The semi-cone angle of the drawing dies (semi-cone angle is half the included angle of the die) is another important variable to be controlled to prevent centerline defects and also to achieve uniformity of deformation. Semi-cone angles of 4°-12° were utilized for drawing Al/Al-Fe-Ce composites. Defect free drawing is favored when the angle is closer to 4°, this being consistent with a reduction in the `Δ` parameter. See R. N. Wright, Wire Technology, Vol. 4, #5, pp. 57-61, 1976, and Wire Journal, Vol. 12, #10, pp. 60-1, 1979. The lower the `Δ` parameter, the lower the centerline hydrostatic stresses and hence the lower the chances of centerline defects. Additional information on the prevention of central bursting is provided by Zimerman and Avitzur, Metal Progress, Feb. 1969, pp. 103-4, and Zimerman et al., METAL FORMING, Plenum Press, New York, 1971.
In summary, for composites of pure aluminum core material and Al-Fe-Ce matrix, optimum drawing parameters for drawing composite rod into wire are:
6-8% reduction per die
30-35% area reduction between anneals
Annealing at 426° C. for 1 hr
Die semi-cone angle of 4°-8°, preferably closer to 4°
It is to be recognized that these parameters have been learned on the basis of work with composite cross sections of 50% Al-Fe-Ce aluminum alloy matrix, 50% high purity aluminum, and that variation in these parameters is to be expected when materials and/or area proportions are changed. In general, the parameters should not range widely from those given above, except perhaps when the proportion of the softer, high purity metal becomes very high.
By drawing practice according to the above measures, it has been possible to advance beyond pull-straight, draw bench wire drawing equipment and to utilize draw-block wire drawing machinery. From a limit of around 55-feet maximum wire length for draw bench equipment, draw-block machinery operated according to the invention provides continuous lengths of wire limited essentially only by beginning billet size and final wire diameter. For instance, roughly 6-inch diameter×12-inch long cylindrical billet of Al-Fe-Ce matrix, pure aluminum filament cores, has been drawn in 400 to 500 foot continuous lengths of 0.03-inch diameter wire.
FIGS. 1(a) to 1(c) are cross sections of exemplary billet for processing into composite conductor as follows: (a) 19 filament configuration; (b) 4 filament configuration; (c) 1 filament configuration.
FIGS. 2(a) and (b) are optical micrographs showing the microstructure of the starting components of the composite conductor as follows: (a) hot pressed Al-8% Fe-4% Ce matrix billet; (b) hot extruded high purity Al filament, longitudinal section.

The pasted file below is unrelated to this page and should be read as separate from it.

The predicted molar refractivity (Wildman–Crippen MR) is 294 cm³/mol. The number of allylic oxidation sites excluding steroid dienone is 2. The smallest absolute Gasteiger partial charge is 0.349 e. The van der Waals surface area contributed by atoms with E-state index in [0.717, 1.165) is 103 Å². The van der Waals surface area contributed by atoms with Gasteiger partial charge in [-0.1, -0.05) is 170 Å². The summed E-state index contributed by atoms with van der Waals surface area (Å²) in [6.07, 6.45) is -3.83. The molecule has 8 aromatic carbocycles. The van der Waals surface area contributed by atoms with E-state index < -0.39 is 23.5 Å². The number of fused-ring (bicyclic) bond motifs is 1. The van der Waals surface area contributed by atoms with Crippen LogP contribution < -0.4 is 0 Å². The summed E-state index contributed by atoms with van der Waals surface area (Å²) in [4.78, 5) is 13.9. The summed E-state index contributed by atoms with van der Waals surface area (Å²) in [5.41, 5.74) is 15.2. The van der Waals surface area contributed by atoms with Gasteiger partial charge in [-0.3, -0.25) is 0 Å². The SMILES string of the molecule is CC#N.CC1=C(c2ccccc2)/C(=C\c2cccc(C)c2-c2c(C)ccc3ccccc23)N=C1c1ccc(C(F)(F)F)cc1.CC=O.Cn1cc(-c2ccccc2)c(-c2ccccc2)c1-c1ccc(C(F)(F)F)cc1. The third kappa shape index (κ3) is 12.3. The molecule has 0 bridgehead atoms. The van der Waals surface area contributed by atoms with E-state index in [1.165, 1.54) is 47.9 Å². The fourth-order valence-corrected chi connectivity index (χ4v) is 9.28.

FIG. 3 shows elevated temperature yield strength response of Al-Fe-Ce alloys and high purity Al.
FIGS. 4(a) to 4(c) are optical micrographs showing the cross section of 1.9 cm diameter, streamline-die-extruded composite rods as follows: (a) 19 filaments; (b) 4 filaments; (c) 1 filament.
FIG. 5 is an optical micrograph of the matrix-filament interface in the extruded composite conductor.
FIGS. 6(a) to (b) are optical micrographs showing cross-sections of cold drawn 0.13 cm diameter composite wires as follows: (a) 19 filament configuration; (b) 4 filament configuration; (c) 1 filament configuration.
FIG. 7 is an optical micrograph showing the cross section of a 0.4 cm×0.4 cm square extruded single filament conductor.
FIGS. 8(a) to 8(c) are: (a) a longitudinal partial cross section showing an extrusion apparatus of the invention, including a streamline die; (b) a side view, partially in longitudinal cross section, of an extrusion charge; and (c) a plot of the lower curve in the cross section of the streamline die shown in FIG. 8(a), where the extrusion-cylinder to die contact occurs at the axial dimension Z=0.334 inches and "Specs" designates the desired curve as determined per the references of Owen et al. cited herein and "calculated" designates the curve as actually machined.
FIG. 9 shows the effect of annealing temperature and time on the RRR of 0.08 cm diameter 19 filament/Al-8% Fe-4% Ce matrix composite wire.
FIG. 10 shows the effect of annealing time at 400° C. on the RRR of 19 and 4 filament/Al-8% Fe-4% Ce matrix 0.08 cm diameter composite wire.
FIGS. 11(a) and (b) plot the percentage of the area of individual Al filaments contaminated by diffusion as a function of time at 400° C. for 19 and 4 filament configurations as follows: (a) by diffusion of Fe; (b) by diffusion of Si.